Feeling overwhelmed seems to be one of the most common emotions people experience, and the global coronavirus pandemic has only exacerbated those feelings — along with worry, uncertainty, fear, sadness, disappointment, and other negative emotions.

Many people were already feeling overwhelmed before the crisis by overloaded to-do lists, digital distractions, and the day-to-day pressures of work and family. Now many of us are feeling overwhelmed by the constant barrage of upsetting news, along with other feelings as a result of social isolation, quarantines, or requests to shelter in place. With schools closed and kids home, we may feel overwhelmed by the demands of continuing to care for them while trying to work from home. Or we may be overwhelmed with worry over not being able to work

All of this is normal and to be expected when we are dealing with a situation that is in many ways unprecedented. And although feeling overwhelmed is common, it’s important to look out for your emotional and physical health by doing what we can to eliminate or reduce that negative energy. 

There many different ways to relax or take a break from overwhelming feelings, but those methods will probably be more helpful if you work on finding balance overall. Here are a few tips:

  1. Learn to Say No — Even if you’re already feeling overwhelmed, there are things and people you want to say yes to: your boss, your kids, your friends. Ask yourself if those obligations are really necessary. If it’s going to stress you out, politely say no. If your boss is expecting an unrealistic deadline, remind her or him of everything on your plate and propose a different solution. If you need a personal time out from being with or helping people, take one. It’ll help you be more effective when you’re back at it.
  1. Let Go of Perfectionism — Lin Yutang once said, “Besides the noble art of getting things done, there is the noble art of leaving things undone.” Sometimes we need to learn to let go of the need to control everything or have it all turn out perfectly. This is one of those times. The current situation we are facing will force many of us to let go of perfectionist ideals. Remember, no matter what people choose to show (and filter) on social media, nobody’s life is perfect. Let go of the thought of being the ideal family, spouse, or parent. Setting realistic goals is a good thing, but expecting perfection of yourself, others, or the circumstances of life may easily lead to you feeling overwhelmed — and disappointed.
  1. Simplify — We tend to convince ourselves that the chaos in our daily personal life is put upon us by outside sources, but ultimately most of it boils down to our choices and priorities. For many of us, life seemed chaotic before the current crisis. Now is a good time to take stock. Ask yourself what you can let go of or simplify. Stop overcommitting to anything that is causing you stress, and make time to care for yourself. Spring cleaning is a chance to rid your space of unnecessary objects and create clean spaces in your home. It’s also smart to take regular stock of any ways you might be needlessly complicating your schedule, expectations, or day-to-day living. What can you cut loose, at least for now?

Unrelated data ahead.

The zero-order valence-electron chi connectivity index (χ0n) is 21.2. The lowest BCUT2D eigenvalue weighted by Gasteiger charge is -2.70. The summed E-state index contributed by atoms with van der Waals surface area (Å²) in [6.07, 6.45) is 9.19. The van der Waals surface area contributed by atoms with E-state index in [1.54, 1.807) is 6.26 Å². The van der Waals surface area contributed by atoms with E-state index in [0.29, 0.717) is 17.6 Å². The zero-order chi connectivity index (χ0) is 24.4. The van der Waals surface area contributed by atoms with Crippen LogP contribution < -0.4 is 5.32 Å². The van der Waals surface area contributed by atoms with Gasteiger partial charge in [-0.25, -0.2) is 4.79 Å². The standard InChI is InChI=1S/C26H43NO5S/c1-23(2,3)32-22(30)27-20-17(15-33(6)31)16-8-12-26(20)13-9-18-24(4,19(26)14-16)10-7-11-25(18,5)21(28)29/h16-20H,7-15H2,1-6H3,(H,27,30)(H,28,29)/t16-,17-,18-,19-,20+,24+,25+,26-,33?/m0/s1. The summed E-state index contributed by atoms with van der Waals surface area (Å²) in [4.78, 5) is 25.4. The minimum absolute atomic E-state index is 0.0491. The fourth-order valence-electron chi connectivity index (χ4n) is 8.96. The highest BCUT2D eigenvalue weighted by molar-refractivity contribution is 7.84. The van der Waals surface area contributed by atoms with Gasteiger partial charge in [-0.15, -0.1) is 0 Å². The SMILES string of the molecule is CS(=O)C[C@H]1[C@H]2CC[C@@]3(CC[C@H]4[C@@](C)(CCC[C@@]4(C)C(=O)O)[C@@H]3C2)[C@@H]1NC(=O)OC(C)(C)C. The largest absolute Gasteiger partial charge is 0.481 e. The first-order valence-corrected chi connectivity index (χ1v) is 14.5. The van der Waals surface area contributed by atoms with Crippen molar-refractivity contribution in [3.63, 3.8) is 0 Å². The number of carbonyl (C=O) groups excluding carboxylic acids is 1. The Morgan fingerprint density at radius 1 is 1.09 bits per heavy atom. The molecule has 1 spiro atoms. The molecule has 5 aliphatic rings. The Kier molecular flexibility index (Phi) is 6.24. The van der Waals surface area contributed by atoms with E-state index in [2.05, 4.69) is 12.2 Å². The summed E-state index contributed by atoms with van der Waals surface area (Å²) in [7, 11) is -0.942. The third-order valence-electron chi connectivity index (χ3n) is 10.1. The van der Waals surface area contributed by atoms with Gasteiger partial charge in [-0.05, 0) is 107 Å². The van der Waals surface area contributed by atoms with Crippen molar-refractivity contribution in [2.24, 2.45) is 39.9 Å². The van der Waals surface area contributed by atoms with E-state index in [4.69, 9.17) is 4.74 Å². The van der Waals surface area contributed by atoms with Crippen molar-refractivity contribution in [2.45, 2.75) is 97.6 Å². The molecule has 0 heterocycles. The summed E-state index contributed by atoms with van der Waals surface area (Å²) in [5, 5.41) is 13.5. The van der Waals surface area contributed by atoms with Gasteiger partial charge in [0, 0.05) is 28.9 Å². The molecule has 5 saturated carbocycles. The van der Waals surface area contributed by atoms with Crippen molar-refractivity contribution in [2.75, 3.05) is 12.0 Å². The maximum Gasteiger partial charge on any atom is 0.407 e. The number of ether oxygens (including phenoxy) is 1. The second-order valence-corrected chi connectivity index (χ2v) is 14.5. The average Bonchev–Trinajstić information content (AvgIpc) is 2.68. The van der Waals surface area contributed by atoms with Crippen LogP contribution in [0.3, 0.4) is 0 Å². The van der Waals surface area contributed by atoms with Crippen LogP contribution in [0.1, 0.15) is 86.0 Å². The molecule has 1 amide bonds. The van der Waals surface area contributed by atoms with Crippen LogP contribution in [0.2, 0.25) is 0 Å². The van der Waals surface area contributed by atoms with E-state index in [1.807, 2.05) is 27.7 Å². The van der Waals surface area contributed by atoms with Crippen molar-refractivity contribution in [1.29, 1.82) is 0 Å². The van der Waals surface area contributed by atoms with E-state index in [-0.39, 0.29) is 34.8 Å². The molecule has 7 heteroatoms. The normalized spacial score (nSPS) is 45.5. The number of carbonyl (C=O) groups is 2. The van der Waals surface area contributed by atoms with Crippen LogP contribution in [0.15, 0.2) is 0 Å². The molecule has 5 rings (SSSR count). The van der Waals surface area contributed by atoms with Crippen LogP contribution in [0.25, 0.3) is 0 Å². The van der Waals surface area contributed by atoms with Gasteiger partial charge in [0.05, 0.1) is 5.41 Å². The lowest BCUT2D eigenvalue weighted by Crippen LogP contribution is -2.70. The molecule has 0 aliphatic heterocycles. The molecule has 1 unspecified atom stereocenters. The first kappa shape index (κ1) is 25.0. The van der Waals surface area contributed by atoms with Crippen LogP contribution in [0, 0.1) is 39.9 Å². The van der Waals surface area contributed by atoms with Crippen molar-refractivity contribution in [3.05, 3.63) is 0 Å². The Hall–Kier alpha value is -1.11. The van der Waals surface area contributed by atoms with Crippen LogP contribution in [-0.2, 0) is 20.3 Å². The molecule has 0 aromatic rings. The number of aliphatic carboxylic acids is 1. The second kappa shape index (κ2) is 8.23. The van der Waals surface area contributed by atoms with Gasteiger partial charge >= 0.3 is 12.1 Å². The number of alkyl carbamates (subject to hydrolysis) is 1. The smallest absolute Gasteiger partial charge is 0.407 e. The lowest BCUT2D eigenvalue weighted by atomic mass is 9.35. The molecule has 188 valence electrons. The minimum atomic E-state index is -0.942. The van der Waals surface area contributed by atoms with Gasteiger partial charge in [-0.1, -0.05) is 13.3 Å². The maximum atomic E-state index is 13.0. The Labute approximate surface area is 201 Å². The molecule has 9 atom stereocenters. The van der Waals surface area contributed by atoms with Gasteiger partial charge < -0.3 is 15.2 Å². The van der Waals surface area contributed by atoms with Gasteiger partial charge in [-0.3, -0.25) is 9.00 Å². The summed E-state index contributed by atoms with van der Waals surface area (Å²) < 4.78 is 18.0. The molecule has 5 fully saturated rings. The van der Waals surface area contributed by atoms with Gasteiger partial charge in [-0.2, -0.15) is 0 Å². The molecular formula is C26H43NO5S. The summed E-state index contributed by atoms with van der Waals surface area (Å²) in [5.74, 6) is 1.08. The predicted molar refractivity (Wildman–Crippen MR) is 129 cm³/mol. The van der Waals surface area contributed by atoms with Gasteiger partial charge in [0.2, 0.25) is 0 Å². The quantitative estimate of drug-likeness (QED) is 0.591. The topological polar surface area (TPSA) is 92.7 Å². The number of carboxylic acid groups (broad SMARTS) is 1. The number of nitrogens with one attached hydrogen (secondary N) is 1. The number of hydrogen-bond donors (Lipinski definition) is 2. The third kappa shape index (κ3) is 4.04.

1. Reconnect — Just as you need to eat regular meals to nourish your physical body, the spirit within you needs to be fed regularly as well. Feelings of overwhelm, worry and sadness are often side effects of spiritual malnourishment. Feed your spirit by watching uplifting movies, reconnecting with people you have lost touch with, calling your parents or siblings or other relatives, and reading positive books and articles. There is a lot of good news going on in the world; you just have to look for it. Consider reconnecting with your faith, since studies have shown that people who have a belief in a higher power are happier and more contented, no matter what they may be experiencing.
  1. Free Yourself Emotionally — When life seems to pile up, you might have so many things on your task list that you don’t even know where to begin. No matter the cause, when you’re truly feeling overwhelmed you might be so stressed that you’re enveloped in negative energy. You might feel frustrated, angry, or confused more easily than you otherwise would.

Letting go of old emotional baggage like stress and overwhelm can reduce your tendency to fall back into those feelings at the drop of a hat. Releasing these old emotional energies, some of which may date back to your childhood, could be key to breaking free from feeling overwhelmed — a potentially damaging pattern that may affect your emotional and physical health.

We all want to stay informed, especially during times of crisis. But we also need to be mindful of our media habits and make sure that we are not fixating on things that cause us to worry unnecessarily — anything over which you have no control.

When you are feeling overwhelmed, take it as a sign that you need to hit pause. Take time to breathe deeply, to reflect in gratitude for the people and things you have to be thankful for, and to care for yourself and those around you. 


  • Dr. Bradley Nelson

    Holistic Physician

    Discover Healing

    Veteran holistic physician, Dr. Bradley Nelson (D.C., ret) is one of the world’s foremost experts on natural methods of achieving wellness. He has trained thousands of certified practitioners worldwide to help people overcome physical and emotional discomfort by releasing their emotional baggage. His best-selling book "The Emotion Code" provides step-by-step instructions for working with the body's energy healing power. A newly revised and expanded edition of "The Emotion Code" is now available from St. Martin's Press. For more information and a free Emotion Code Starter Kit, visit www.emotioncodegift.com.